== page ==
Ishkama

Eating Disorders

Eating or eating-related behavior is disrupted in eating disorders,

which often include:

  • Modifications in people’s eating habits or amounts
  • The steps individuals take to stop food from being absorbed (for example, making themselves vomit or taking a laxative)

Unusual eating patterns must persist for a while, seriously disrupt the person’s physical health, and ability to perform at work or school, or significantly impact interactions with other people in order to be classified as a disorder.

Most frequently, mood and anxiety disorders, obsessive-compulsive disorder, and issues with alcohol and other drugs co-occur with eating disorders.

There is evidence that suggests that some people are more likely to develop eating disorders than others, but eating disorders can also affect people who have no family history of the problem.

Treatment should address any dietary, behavioral, psychological, or other medical issues that arise. The latter can include heart and digestive issues as well as other potentially catastrophic illnesses as a result of starvation or purging behaviors.

Treatment resistance, denial of an eating or weight issue, or concern about altering eating habits are all frequent.

However, people with eating disorders can restart healthy eating habits and regain their emotional and psychological well-being with the right medical care.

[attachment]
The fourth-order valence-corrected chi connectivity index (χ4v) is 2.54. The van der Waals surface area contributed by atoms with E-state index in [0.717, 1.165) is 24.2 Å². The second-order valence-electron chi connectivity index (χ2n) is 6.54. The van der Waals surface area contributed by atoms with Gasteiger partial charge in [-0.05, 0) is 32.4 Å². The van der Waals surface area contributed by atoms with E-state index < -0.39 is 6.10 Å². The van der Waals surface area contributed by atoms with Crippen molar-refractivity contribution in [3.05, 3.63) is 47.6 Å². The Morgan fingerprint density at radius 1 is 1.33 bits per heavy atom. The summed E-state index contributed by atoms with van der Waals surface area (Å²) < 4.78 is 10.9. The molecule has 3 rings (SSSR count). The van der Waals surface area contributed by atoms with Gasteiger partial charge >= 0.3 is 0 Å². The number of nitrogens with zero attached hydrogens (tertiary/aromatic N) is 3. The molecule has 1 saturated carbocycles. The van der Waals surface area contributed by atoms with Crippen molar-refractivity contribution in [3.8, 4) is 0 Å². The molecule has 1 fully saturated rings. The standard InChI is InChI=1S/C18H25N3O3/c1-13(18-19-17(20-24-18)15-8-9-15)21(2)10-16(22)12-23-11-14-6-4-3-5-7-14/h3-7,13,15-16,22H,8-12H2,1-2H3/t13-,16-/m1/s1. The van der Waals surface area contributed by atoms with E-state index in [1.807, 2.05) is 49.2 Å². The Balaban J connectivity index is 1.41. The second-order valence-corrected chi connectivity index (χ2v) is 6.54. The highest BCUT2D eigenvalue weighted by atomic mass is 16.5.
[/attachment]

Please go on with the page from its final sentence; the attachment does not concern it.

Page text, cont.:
Eating disorders include: 

  • Anorexia nervosa is defined by a relentless pursuit of thinness, a warped perception of one’s body, a severe fear of fat, and dietary restriction that results in noticeably low body weight. People who have anorexia nervosa may restrict their food intake but they may also binge eat and then purge as a kind of retaliation (for example, by making themselves vomit or using laxatives). The disorder can cause sufferers to restrict their food intake to the point that it negatively impacts their health. Although the term “anorexia” refers to a loss of appetite, many anorexia Nervosa sufferers do not begin to feel hungry until they are extremely underweight.

 

  • When someone has an avoidant/restrictive food intake disorder, they may eat very little food and/or refrain from eating particular foods without having the same concerns about their appearance or weight as those who have bulimia nervosa or anorexia nervosa. People who have this illness frequently lack the desire to eat, are extremely selective eaters, and avoid certain food groups. For instance, they might abstain from foods that have a certain color, texture, or smell. Some people worry that eating could lead to negative outcomes like choking or vomiting.

 

  • When someone has a binge eating disorder, they often consume far more food than the majority of people would in the same situation and at the same time. People who binge feel as though they have lost control of their food and are distressed by these bouts. Purging or other attempts to make up for the excessive food consumed during a binge are not common.

 

  • Large amounts of food are frequently consumed quickly during bouts of bulimia nervosa, which are then followed by attempts to purge the extra food. People might force themselves to vomit or use laxatives, for instance.

 

  • Pica frequently consumes items that are not foods.

 

  • Food regurgitation after eating is a symptom of rumination disorder.

 

Women, particularly younger women, are more likely than men to suffer from eating disorders.

If you are suffering from any such disorders, Ishkama is here to help you!